Sunday, April 17, 2016

Investigative journalist documents his odyssey into Alzheimer's

Investigative journalist Greg O’Brien has a disturbing article on the front page of the Outlook section of the Washington Post today, “I’m documenting my Alzheimer’s while I still can”.  He relates flying with his adult daughter, not being allowed to travel alone, and becoming confused about the purpose of an airplane fuselage exit door.

I can recall, in the fall of 2010, trying to schedule a trip for mother to Ohio by plane and having her picked up by a relative, and having to drop the plans.  She would pass away in December.

Yet, O’Brien writes his declining narrative cogently, as he says he is running on “cognitive reserve”. He notes with some irony that comic hero Clark Kent is a journalist.

I will sometimes look for a particular word, or name of someone not in my recent circulation, and have a “senior moment”, but the term or name always returns in a minute or so.

My own mother started occasionally getting lost driving in the latter part of 2008, two years before her final passing at 97.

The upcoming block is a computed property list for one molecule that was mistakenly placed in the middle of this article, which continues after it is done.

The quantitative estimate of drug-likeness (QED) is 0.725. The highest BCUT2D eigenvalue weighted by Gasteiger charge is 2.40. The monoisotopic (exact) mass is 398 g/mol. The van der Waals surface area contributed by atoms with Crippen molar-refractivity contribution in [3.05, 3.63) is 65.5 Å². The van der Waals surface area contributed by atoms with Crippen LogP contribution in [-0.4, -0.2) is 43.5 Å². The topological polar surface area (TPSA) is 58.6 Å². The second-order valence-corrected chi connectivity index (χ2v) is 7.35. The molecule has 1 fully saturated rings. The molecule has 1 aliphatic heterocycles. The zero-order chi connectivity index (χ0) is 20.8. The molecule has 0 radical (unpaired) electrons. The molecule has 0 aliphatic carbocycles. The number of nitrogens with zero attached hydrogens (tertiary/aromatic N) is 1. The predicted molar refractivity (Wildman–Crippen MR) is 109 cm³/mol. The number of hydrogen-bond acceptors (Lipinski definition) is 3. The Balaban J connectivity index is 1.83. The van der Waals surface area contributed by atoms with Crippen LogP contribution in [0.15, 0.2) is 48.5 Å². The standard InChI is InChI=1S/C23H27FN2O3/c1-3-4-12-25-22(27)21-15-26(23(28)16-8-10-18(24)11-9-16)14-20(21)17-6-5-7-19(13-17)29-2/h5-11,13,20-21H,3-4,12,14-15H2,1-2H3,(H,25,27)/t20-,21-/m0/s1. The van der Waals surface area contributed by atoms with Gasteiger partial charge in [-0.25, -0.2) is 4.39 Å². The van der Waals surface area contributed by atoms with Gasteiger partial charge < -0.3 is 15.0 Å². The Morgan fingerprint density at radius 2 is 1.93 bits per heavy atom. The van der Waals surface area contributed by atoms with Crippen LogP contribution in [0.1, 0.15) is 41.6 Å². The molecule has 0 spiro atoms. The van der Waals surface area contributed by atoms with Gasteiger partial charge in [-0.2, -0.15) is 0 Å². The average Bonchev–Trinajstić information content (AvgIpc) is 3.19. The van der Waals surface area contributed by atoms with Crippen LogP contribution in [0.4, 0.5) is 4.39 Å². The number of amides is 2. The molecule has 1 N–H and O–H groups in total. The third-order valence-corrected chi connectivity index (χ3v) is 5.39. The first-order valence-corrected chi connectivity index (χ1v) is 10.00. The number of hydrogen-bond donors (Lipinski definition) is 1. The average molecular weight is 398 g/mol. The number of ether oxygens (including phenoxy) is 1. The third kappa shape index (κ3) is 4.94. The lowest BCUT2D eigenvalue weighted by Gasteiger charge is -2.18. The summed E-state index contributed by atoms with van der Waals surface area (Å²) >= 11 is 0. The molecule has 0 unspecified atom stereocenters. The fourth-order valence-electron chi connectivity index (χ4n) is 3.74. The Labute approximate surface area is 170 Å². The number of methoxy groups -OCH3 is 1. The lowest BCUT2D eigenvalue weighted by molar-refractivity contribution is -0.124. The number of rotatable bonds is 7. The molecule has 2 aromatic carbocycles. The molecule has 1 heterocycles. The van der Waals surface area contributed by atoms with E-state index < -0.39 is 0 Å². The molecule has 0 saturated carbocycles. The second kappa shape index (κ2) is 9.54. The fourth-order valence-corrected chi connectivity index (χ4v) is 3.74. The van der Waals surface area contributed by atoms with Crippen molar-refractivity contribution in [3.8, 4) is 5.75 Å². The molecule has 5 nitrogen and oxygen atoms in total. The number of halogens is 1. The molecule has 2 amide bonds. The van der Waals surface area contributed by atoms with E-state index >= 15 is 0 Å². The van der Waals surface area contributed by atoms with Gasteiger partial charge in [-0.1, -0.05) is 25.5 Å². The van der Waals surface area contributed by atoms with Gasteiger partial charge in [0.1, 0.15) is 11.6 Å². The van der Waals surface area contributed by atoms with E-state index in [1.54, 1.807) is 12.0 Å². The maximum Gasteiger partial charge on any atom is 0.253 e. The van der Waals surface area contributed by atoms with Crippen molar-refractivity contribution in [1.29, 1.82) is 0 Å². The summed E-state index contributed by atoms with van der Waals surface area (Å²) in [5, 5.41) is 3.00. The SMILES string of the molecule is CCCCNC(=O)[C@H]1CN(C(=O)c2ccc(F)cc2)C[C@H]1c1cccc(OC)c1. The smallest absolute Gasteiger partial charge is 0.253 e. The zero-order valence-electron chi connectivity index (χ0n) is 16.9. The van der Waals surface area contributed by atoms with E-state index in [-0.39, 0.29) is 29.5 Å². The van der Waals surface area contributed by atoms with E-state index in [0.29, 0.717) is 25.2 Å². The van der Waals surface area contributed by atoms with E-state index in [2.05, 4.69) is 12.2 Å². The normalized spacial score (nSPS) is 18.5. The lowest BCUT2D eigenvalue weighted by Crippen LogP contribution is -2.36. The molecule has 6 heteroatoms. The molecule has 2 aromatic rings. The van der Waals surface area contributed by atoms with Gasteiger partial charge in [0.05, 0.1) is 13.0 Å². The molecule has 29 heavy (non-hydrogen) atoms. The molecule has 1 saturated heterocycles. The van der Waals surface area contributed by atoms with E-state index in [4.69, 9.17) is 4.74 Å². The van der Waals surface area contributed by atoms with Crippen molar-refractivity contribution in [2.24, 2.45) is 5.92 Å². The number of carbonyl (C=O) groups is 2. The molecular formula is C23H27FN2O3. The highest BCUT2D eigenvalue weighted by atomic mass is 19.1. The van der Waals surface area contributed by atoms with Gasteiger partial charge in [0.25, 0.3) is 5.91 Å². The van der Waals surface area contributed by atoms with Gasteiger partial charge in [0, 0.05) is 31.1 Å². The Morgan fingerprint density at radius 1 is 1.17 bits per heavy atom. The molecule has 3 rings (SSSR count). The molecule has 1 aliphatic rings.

Thursday, April 07, 2016

Financial planners now have to look after best interests of investors (oh, well, starting in 2017)

The Labor Department has promulgated new administrative rules requiring financial advisers (when acting as fiduciaries) to act in the best interest of their clients who are saving for retirement. Tara Siegel Bernard has a QA on the Business Day section of the New York Times today, April 7, 2016, link. The rules start going into effect in April 2017 but must be fully in place by 2018.

This rule could certain affect a lot of seniors who went into the financial planning business (which I was “invited” to do by declined).

In other news, there is a lot of pressure from lobbyists not to let Puerto Rico declare bankruptcy ("Super Chapter 9") or have a bailout, and the territory has said it will need a moratorium and can miss its next payment.  This could affect retirement funds holding their debt. Lobbyists have warned that some states (like Illinois) could follow suit, but there would be considerable legal bars to that happening. Any solution, some portfolios could be affected. Seniors depend on bond holders paying their debts.